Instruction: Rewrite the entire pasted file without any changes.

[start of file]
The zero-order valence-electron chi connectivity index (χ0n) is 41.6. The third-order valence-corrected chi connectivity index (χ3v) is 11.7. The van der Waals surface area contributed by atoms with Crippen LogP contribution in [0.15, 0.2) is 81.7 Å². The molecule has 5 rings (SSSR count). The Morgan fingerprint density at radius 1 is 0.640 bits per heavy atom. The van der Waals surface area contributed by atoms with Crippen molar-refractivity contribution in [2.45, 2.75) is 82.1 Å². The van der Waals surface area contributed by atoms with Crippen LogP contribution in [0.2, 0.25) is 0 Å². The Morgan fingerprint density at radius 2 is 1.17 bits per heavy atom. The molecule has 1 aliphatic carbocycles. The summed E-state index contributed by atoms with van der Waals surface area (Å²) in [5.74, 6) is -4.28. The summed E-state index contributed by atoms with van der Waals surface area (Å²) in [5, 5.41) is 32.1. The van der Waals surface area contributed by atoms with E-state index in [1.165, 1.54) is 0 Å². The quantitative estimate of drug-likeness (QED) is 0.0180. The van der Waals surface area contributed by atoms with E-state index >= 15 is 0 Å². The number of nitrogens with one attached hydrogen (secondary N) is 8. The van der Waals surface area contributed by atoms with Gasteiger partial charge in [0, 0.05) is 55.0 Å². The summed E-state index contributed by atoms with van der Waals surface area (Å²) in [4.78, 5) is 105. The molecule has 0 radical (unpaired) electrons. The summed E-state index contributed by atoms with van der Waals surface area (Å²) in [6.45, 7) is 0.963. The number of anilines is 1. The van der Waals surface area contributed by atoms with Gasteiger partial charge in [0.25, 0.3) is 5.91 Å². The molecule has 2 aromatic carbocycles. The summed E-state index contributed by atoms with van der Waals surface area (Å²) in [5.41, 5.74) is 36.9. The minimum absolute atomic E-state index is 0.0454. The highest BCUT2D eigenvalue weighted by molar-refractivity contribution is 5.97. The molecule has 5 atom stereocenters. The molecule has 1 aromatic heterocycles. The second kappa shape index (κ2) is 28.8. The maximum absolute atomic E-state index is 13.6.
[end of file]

The zero-order valence-electron chi connectivity index (χ0n) is 41.6. The third-order valence-corrected chi connectivity index (χ3v) is 11.7. The van der Waals surface area contributed by atoms with Crippen LogP contribution in [0.15, 0.2) is 81.7 Å². The molecule has 5 rings (SSSR count). The Morgan fingerprint density at radius 1 is 0.640 bits per heavy atom. The van der Waals surface area contributed by atoms with Crippen molar-refractivity contribution in [2.45, 2.75) is 82.1 Å². The van der Waals surface area contributed by atoms with Crippen LogP contribution in [0.2, 0.25) is 0 Å². The Morgan fingerprint density at radius 2 is 1.17 bits per heavy atom. The molecule has 1 aliphatic carbocycles. The summed E-state index contributed by atoms with van der Waals surface area (Å²) in [5.74, 6) is -4.28. The summed E-state index contributed by atoms with van der Waals surface area (Å²) in [5, 5.41) is 32.1. The van der Waals surface area contributed by atoms with E-state index in [1.165, 1.54) is 0 Å². The quantitative estimate of drug-likeness (QED) is 0.0180. The van der Waals surface area contributed by atoms with E-state index >= 15 is 0 Å². The number of nitrogens with one attached hydrogen (secondary N) is 8. The van der Waals surface area contributed by atoms with Gasteiger partial charge in [0, 0.05) is 55.0 Å². The summed E-state index contributed by atoms with van der Waals surface area (Å²) in [4.78, 5) is 105. The molecule has 0 radical (unpaired) electrons. The summed E-state index contributed by atoms with van der Waals surface area (Å²) in [6.45, 7) is 0.963. The number of anilines is 1. The van der Waals surface area contributed by atoms with Gasteiger partial charge in [0.25, 0.3) is 5.91 Å². The molecule has 2 aromatic carbocycles. The summed E-state index contributed by atoms with van der Waals surface area (Å²) in [5.41, 5.74) is 36.9. The minimum absolute atomic E-state index is 0.0454. The highest BCUT2D eigenvalue weighted by molar-refractivity contribution is 5.97. The molecule has 5 atom stereocenters. The molecule has 1 aromatic heterocycles. The second kappa shape index (κ2) is 28.8. The maximum absolute atomic E-state index is 13.6.